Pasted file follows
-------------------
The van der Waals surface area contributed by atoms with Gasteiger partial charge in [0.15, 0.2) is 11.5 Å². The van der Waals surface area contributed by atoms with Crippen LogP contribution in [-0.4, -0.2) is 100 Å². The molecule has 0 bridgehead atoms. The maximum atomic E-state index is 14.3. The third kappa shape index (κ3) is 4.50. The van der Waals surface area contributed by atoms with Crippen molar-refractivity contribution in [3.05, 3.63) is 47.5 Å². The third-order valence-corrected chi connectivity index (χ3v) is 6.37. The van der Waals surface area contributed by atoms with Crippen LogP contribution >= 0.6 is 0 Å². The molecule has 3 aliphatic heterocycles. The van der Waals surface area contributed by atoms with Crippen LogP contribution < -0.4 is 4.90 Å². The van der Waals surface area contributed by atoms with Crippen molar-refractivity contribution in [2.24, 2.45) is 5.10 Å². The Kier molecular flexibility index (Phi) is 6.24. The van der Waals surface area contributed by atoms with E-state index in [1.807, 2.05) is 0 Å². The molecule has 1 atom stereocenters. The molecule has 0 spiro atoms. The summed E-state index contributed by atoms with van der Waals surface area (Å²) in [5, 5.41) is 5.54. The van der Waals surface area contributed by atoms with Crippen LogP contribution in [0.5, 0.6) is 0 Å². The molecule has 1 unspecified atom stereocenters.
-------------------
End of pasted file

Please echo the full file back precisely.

The van der Waals surface area contributed by atoms with Gasteiger partial charge in [0.15, 0.2) is 11.5 Å². The van der Waals surface area contributed by atoms with Crippen LogP contribution in [-0.4, -0.2) is 100 Å². The molecule has 0 bridgehead atoms. The maximum atomic E-state index is 14.3. The third kappa shape index (κ3) is 4.50. The van der Waals surface area contributed by atoms with Crippen molar-refractivity contribution in [3.05, 3.63) is 47.5 Å². The third-order valence-corrected chi connectivity index (χ3v) is 6.37. The van der Waals surface area contributed by atoms with Crippen LogP contribution >= 0.6 is 0 Å². The molecule has 3 aliphatic heterocycles. The van der Waals surface area contributed by atoms with Crippen LogP contribution < -0.4 is 4.90 Å². The van der Waals surface area contributed by atoms with Crippen molar-refractivity contribution in [2.24, 2.45) is 5.10 Å². The Kier molecular flexibility index (Phi) is 6.24. The van der Waals surface area contributed by atoms with E-state index in [1.807, 2.05) is 0 Å². The molecule has 1 atom stereocenters. The molecule has 0 spiro atoms. The summed E-state index contributed by atoms with van der Waals surface area (Å²) in [5, 5.41) is 5.54. The van der Waals surface area contributed by atoms with Crippen LogP contribution in [0.5, 0.6) is 0 Å². The molecule has 1 unspecified atom stereocenters.